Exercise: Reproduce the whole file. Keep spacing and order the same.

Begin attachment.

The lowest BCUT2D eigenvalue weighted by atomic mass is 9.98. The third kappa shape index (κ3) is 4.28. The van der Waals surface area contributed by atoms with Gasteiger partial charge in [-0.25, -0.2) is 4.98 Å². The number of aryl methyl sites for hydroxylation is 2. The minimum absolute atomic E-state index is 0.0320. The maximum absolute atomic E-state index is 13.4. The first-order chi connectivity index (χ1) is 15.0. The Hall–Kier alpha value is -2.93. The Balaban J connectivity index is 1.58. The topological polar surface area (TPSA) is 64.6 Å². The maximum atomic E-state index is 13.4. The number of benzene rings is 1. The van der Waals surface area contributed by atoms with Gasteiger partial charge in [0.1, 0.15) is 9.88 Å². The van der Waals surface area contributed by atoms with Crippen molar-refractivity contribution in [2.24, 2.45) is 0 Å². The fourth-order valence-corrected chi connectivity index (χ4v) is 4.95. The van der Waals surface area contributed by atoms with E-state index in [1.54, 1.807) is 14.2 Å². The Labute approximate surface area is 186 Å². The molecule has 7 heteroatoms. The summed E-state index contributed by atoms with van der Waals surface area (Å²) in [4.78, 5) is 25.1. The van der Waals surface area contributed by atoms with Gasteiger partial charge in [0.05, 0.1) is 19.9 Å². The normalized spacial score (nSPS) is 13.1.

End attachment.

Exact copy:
The lowest BCUT2D eigenvalue weighted by atomic mass is 9.98. The third kappa shape index (κ3) is 4.28. The van der Waals surface area contributed by atoms with Gasteiger partial charge in [-0.25, -0.2) is 4.98 Å². The number of aryl methyl sites for hydroxylation is 2. The minimum absolute atomic E-state index is 0.0320. The maximum absolute atomic E-state index is 13.4. The first-order chi connectivity index (χ1) is 15.0. The Hall–Kier alpha value is -2.93. The Balaban J connectivity index is 1.58. The topological polar surface area (TPSA) is 64.6 Å². The maximum atomic E-state index is 13.4. The number of benzene rings is 1. The van der Waals surface area contributed by atoms with Gasteiger partial charge in [0.1, 0.15) is 9.88 Å². The van der Waals surface area contributed by atoms with Crippen molar-refractivity contribution in [2.24, 2.45) is 0 Å². The fourth-order valence-corrected chi connectivity index (χ4v) is 4.95. The van der Waals surface area contributed by atoms with E-state index in [1.54, 1.807) is 14.2 Å². The Labute approximate surface area is 186 Å². The molecule has 7 heteroatoms. The summed E-state index contributed by atoms with van der Waals surface area (Å²) in [4.78, 5) is 25.1. The van der Waals surface area contributed by atoms with Gasteiger partial charge in [0.05, 0.1) is 19.9 Å². The normalized spacial score (nSPS) is 13.1.